Photo: Pekko Vasantola.

Pekko Vasantola An Attempt to Keep My Friends Alive – Cell Sculptures


An attempt to keep my friends alive: cell sculptures is an exhibition featuring a series of living biosculptures. The material of the works is artificial tissue made of cells of my friends and family members. The works are not traditional portraits representing the subject by their looks, but portraits focusing on the materiality of their subjects. The portrayed people are used as material themselves.

I collected the cells of my friends approximately three weeks before the exhibition using a non-invasive method, scraping the epithelial cells from their cheeks. After culturing the cells in the laboratory, I combined them with extra cellular matrix mimicking hydrogel ­– to form artificial tissue. This tissue, made of each depicted person, will be alive and growing for the duration of the exhibition.

The shape of the works is derived from 3D scans of facial features of portrayed people. These scans are combined with shapes and deformations typical to 3D software and then bioprinted into sculptures. The sculptures consist of a covering shell made of biocompatible medical silicone filled with the living artificial tissue. They are a combination of digital and biological fabrication.

The sculptures live in incubators made of blown and casted glass. The incubator tries to mimic the condition of the human body by keeping the temperature at constant 37 degrees and circulating nutrients for the cells.

A single cell’s diameter is less than 20 µm, undetectable with naked eye. Each sculpture contains approximately 4-5 million cells. DNA, our genetic instructions, can be found within each of these cells. These works are little, detached and artificially grown pieces of my friends, but they are also potential sources of biological, personal data.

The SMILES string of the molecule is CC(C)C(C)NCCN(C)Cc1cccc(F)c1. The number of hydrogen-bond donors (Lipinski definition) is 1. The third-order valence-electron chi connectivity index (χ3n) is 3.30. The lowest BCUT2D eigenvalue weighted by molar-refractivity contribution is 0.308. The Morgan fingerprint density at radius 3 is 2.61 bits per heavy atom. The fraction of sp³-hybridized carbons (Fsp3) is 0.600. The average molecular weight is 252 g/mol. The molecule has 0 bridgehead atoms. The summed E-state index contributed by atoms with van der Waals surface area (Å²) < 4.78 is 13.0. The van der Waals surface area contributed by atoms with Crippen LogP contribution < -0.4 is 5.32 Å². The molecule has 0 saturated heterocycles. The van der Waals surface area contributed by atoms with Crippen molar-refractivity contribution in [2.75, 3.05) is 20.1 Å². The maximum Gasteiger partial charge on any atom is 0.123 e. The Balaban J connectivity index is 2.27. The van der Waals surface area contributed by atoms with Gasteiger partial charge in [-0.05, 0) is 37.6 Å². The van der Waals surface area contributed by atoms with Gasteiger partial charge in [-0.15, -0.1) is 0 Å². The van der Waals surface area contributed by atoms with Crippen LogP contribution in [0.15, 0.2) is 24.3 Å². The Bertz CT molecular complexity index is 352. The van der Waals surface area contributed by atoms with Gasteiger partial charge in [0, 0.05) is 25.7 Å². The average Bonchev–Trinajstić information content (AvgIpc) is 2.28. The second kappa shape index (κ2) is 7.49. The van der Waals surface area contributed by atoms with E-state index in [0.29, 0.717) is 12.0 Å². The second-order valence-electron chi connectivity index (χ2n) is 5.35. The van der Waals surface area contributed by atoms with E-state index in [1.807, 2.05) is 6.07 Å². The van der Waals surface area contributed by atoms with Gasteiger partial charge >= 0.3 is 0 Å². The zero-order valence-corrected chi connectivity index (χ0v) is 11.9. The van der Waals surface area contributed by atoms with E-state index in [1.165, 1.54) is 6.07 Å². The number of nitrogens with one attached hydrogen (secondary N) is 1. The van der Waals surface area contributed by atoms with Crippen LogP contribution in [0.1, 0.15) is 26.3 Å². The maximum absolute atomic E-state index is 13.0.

As human body and behavior are rendered into data, put into measurable format – into modifiable format – we are confronted with important ethical considerations. Will DNA data become just one more branch of personal data collection practiced by big tech companies? How is our identity shaped by the possibility of editing the very recipe of our bodies? And crucially, who has access to these biotechnologies such as gene editing and personalized medicine? The sixth work of the exhibition, the granite sculpture, presents a personal trait analysis of my partner based on her DNA, concluded by a private company.

While working with this exhibition I was thinking a lot about friendship – and death. When my friend Iitu died three years ago due to cancer, I faced a fear of losing people close to me. Now, on a small scale, for a short while, I’m attempting to keep my friends alive. Iitu’s portrait is made without cells.

I would like to thank Brinter Oy for the collaboration and for letting me use a bioprinter manufactured by them. I would also like to thank the Arts Promotion Center and Kunstventures Oy for supporting my work.

​Pekko Vasantola (b. 1994) is a visual artist based in Helsinki, Finland. Common themes in his work include personal data, new technologies, and portraiture. Mediums he uses range from granite sculptures to AI software to cell culturing, and bioprinting. He graduated from Turku Arts Academy in 2019. Currently, he is finalizing his studies from Aalto University’s Master Program in Visual Cultures, Curating and Contemporary Art. Vasantola’s works have been shown in several exhibitions in Finland and abroad, including When is Now? exhibition in Wäinö Aaltonen Museum of Art and Young Artists 2019 exhibition in Helsinki Kunsthalle.

Photo: Aukusti Heinonen.
Photo: Aukusti Heinonen.

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